Adventures in the UAE’s Garden City – Al Ain
Al Ain, popularly known as the Garden City in the UAE, is famous amongst residents, citizens, and tourists closely acquainted with the region, mainly due to its greenery and the city’s oases, lush fields, and cultural importance, in terms of heritage and history. The region has been occupied by various settlements since recorded history, with archaeological digs showing evidence of human settlements as early as 3,000 BC, and the many museums scattered around Al Ain provide guests with the perfect opportunity to learn about this city’s rich history. The greenery, too, makes Al Ain worth the visit, including the fact that it is the only site in the country to be declared a UNESCO World Heritage Site. The city also provides a new perspective into the country’s local culture, from the traditional camel market to regular camel racing events.
The Al Ain Oasis alone is worth the visit, having been declared a UNESCO World Heritage Site. The oasis contains over 1,200 hectares of lush greenery, with over 140,000 date palm trees that produces over a hundred varieties of the popular fruit. The oasis is also popular for its traditional irrigation system, known as ‘falaj’, which has been used by Emiratis for over 3,000 years. The oasis also houses a small museum that explains the importance and cultural significance of date palms to the region, and provides some background information to the oasis itself. Guests who are looking for an extensive visit of the oasis can sign up for horse rides and buggy rides around the oasis, available at the main entrance.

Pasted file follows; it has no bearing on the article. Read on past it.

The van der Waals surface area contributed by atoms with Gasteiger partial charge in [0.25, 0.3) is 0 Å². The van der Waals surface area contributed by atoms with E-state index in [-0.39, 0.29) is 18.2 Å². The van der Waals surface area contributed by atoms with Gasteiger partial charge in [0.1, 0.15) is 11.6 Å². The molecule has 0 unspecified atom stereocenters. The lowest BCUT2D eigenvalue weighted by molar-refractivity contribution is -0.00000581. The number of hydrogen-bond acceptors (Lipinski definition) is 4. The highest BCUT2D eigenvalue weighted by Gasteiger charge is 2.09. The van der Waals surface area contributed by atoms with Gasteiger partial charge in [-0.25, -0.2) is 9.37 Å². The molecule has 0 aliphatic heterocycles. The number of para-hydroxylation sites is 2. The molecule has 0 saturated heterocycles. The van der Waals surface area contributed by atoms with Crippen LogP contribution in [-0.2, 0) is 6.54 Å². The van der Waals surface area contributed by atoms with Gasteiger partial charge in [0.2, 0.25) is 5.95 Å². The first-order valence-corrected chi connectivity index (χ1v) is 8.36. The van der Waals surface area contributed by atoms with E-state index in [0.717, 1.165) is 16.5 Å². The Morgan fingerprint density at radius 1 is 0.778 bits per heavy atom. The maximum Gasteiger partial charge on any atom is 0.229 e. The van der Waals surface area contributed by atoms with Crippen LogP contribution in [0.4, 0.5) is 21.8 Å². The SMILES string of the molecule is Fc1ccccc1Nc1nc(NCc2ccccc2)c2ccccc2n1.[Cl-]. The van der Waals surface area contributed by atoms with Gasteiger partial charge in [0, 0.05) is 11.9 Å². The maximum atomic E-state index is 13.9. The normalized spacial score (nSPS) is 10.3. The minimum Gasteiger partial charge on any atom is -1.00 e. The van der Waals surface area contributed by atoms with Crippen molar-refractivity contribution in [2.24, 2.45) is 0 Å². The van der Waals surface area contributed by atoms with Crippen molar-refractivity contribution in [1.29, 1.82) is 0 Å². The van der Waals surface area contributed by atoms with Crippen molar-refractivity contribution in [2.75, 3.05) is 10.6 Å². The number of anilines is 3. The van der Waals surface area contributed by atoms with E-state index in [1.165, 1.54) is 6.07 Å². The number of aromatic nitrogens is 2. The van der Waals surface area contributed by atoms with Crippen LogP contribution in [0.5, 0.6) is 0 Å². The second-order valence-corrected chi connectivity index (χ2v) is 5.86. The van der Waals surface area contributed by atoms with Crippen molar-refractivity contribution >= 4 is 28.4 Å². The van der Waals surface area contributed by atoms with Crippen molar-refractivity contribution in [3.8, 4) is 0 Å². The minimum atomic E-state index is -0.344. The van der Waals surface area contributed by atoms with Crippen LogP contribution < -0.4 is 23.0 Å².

The Al Ain National Museum, too, is worth the visit as it neatly packages the country’s rich heritage, culture, and history while making it interactive and attention-worthy. The museum is housed in the Sultan Bin Zayed Fort, and contains many sections dedicated to ethnography and archaeological discoveries unearthed in the region. The ethnographic section showcases the daily life of the people in the region, complete with traditional garments, jewellery, and a reconstructed majlis. The museum’s biggest attraction, however, are the archaeological exhibits unearthed that date back to the Bronze and Iron ages, including jewellery and pendants, along with a restored tomb (the Grand Hili tomb) that was unearthed at the Hill Archaeological Park.
Another must-visit on any itinerary is Al Ain’s camel market, a fascinating chance for travellers to experience local culture, without any of the dressing for tourists. This camel market is one of the last remaining ones in the UAE, and people across the region come here to trade camels. Guests can simply walk around and watch people bartering over camels, and take part in an age-old Middle Eastern tradition. The camel market is free to enter, and having a guide is not necessary – most visitors choose to explore the market on their own, and discover this particular hidden gem at their own pace.
There are a multitude of forts scattered across Al Ain as well, from earlier eras in history, providing unique examples of Emirati fortification architecture. Two forts worth visiting are Al Jahili Fort and Qasr al Muwaiji. Al Jahili Fort is a restored fortress surrounded by calm,shady gardens in the centre of the city, and was first built in 1891. The fort served as a place of defense for the city, and now serves as a museum for Al Ain’s history. Inside the fort lies an exhibit dedicated to the work of the British adventurer, Sir Wilfred Thesiger, who explored the Empty Quarter Desert in the 1940s. Qasr Al Mawaiji, too, is fort that has been restored to its former glory. Having been built in the early 20th century, the fort was home to Sheikh Zayed Bin Sultan and his family between 1946 and 1966. The fort also contains a small museum dedicated to its architecture and to the people who lived there.